Today, stronger, harder throwing pitchers are neutralized by stronger, faster swinging batters using lighter bats. Not only that, yesterdays hitters had some of the same nasty splitter and fastball pitchers that we see in Martinez, Clemons, Johnson, Carlton and Ryan of our era. Upgrade the old-timer's meat and potatoes diet with one of scientific nutrition and supplements could give the modern players an edge.
Regarding all these hypothetical reasons for building a case why modern hitters strike out more than ever before, it is best to concede the following: For well over 100 years, the game of baseball has been governed by an invisible yet remarkable astute system of checks and balances. This invisible hand has allowed the competitive balances to progress through the years as a constant. As per this system of checks and balances, it is reasonable to think that the diverse elements of the collective duel between the best pitchers and batters of yesteryear are remarkably, if not exactly, similar to today's hitter-pitcher duel.
If the pitcher-hitter duels had changed, the game would require a fundamental rule change, which has never been required. (The only rule modification in the pitcher-hitter duel has been lowering the mound from thirteen inches to ten in 1969, an adjustment that would indicate the old-time pitcher, not the hitter, had the upper hand).
The game hasn't changed. The rule has always been three strikes and you're out. It is the hitter's swing, specifically the arc that has changed. Since Hank Aaron’s name is being thrown around more lately, lets use his 20 year career to look at the game's pitcher-hitter duel remaining constant. In 1955 Hank Aaron struck out 10.1 percent of his at-bats. Twenty years later, his last full season, with the Brewers in a new league, he struck out 10.96 percent. A year earlier, 1974, he struck out 8.5 percent. Certainly if the pitchers had gained leverage over the hitter, it would have shown up during that 20-year span. Yesterday's sluggers had better hitting statistics because the arc of their swings made for more contact.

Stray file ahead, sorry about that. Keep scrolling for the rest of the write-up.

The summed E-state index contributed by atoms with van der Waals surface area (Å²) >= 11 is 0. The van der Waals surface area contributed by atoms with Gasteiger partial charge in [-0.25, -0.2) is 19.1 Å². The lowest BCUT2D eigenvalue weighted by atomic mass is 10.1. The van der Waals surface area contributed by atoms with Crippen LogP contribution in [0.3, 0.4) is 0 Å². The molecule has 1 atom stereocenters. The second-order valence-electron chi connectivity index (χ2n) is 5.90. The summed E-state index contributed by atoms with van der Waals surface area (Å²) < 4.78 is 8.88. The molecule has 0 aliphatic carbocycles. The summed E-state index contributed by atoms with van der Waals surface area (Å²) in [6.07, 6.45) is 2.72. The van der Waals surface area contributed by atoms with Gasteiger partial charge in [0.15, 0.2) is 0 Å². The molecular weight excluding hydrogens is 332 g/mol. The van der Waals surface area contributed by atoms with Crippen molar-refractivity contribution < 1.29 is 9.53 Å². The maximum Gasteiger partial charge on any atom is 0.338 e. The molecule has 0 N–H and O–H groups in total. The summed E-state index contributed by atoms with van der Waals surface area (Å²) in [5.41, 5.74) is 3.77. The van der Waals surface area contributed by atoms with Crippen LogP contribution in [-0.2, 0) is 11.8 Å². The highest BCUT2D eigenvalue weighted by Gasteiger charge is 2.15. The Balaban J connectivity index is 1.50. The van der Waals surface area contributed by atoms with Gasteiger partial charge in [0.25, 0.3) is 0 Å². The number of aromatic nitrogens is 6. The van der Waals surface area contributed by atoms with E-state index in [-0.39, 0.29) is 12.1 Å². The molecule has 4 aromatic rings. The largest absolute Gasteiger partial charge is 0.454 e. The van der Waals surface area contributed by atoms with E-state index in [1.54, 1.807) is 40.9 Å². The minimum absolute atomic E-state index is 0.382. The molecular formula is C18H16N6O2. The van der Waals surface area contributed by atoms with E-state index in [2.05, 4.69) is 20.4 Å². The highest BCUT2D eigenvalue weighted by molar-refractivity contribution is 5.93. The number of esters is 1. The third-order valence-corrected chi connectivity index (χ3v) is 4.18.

REASONS FOR THE FLAT SWING
Musial, Ted Williams, Aaron, and Frank Robinson emerged from an era when the strikeout was considered a humiliating defeat. Each strikeout tolled ultimate failure in the mano-a-mano duel with another competitor, the pitcher, and was something to be avoided at all costs. Today, team’s accept more K’s if you can put up a share of HR’s to counter them.
Too many K’s meant the player was defeatable, that he hadn't learned his trade and was not qualified for the big leagues. A player striking out on a scale to exceed 100 strikeouts annually couldn't make it - he was farmed out quickly by managers who demanded the hitter move the runners with each at-bat, preferably with team hits - ground balls and line drives. Today, it is not uncommon for middle infielders to approach or exceed 90 to 100 strikeouts.